American Express just became the first US credit card company to get the green light to start building its own payments network in China as Beijing seeks to show progress in opening its markets.
The company said on Friday that the People’s Bank of China has given it preliminary approval to handle payments in the Chinese currency yuan, so that it can now start setting up the payments network through a joint venture with LianLian Group, its Chinese partner.
After building the network, the venture will need a separate approval for a business operating license. Chinese regulators give AmEx up to 15 months to build the clearing network, said AmEx spokesman Fritz Quinn. He said the company would work with that timeline.
That will give the AmEx network the opportunity to join a market with nearly 7 billion bank cards in circulation, in which the state-owned China Union Pay Co. accounting for more than 90 per cent of the market.
Mastercard Inc.’sapplication for a similar joint-venture is pending, as is Visa Inc.’s to form a wholly owned entity in China.
In China, AmEx, Mastercard and Visa can only issue co-branded cards, typically in partnership with UnionPay. The cards use UnionPay’s network for yuan payments in China, and the US companies’ networks for payments abroad in dollars or other foreign currencies.
All three US companies are likely to struggle to make inroads to China, where UnionPay has solidified its hold on the bank card industry and tech companies Ant Financial and Tencent dominate the mobile payments market.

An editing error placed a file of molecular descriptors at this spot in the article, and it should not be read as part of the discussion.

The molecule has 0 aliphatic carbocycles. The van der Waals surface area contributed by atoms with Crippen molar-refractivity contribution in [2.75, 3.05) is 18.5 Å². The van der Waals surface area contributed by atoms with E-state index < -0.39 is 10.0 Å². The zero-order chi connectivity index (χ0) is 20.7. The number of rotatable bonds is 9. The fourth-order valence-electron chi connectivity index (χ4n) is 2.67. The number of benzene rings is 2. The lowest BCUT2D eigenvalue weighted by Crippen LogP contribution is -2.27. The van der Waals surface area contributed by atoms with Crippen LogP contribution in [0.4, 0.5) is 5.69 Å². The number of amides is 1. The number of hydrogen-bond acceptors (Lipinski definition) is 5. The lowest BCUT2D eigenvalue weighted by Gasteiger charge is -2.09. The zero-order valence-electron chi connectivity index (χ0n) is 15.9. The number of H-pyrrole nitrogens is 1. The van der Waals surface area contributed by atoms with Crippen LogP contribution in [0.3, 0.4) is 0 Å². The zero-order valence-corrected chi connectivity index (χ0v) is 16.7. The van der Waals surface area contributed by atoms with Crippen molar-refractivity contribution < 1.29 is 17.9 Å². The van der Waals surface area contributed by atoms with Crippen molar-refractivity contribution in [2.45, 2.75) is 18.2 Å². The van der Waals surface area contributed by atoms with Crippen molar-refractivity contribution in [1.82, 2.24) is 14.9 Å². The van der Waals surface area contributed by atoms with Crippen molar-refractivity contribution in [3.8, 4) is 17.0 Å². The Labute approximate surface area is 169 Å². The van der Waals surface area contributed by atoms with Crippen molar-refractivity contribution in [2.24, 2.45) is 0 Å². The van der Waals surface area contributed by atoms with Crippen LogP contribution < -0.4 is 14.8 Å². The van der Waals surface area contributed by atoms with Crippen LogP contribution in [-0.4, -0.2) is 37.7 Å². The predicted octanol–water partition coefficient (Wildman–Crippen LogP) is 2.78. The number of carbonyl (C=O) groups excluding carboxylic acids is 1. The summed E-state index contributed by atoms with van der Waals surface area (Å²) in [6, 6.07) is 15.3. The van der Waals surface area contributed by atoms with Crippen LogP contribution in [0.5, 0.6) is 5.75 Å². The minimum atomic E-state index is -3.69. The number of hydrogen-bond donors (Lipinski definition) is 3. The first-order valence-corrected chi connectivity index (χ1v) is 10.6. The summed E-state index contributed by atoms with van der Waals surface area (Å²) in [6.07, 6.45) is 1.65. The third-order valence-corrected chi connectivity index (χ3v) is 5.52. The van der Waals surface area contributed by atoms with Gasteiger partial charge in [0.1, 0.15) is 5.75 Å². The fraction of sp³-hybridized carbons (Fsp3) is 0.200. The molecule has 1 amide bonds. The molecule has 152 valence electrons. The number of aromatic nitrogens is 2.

AmEx has worked with its Chinese partner, Lianlian, as far back as 2012, providing technology to power Lianlian’s digital wallets, which Chinese consumers can use to top up mobile phone minutes and pay bills with. Mr. Quinn, the AmEx spokesman, said the firm will have control over the business of the joint venture as stated in its agreement with Lianlian.
The approval came at a time when Beijing and Washington are looking to the meeting between presidents Xi Jinping and Donald Trump at the end of the month to ease trade frictions that has battered global businesses and investors as well as damaged the bilateral relationship.
Approval of the AmEx deal was timed to get out ahead of that summit, a Beijing official said. He called it a “goodwill gesture.” In its announcement, the People’s Bank of China said the permission represents “an important step” toward liberalizing China’s clearing industry.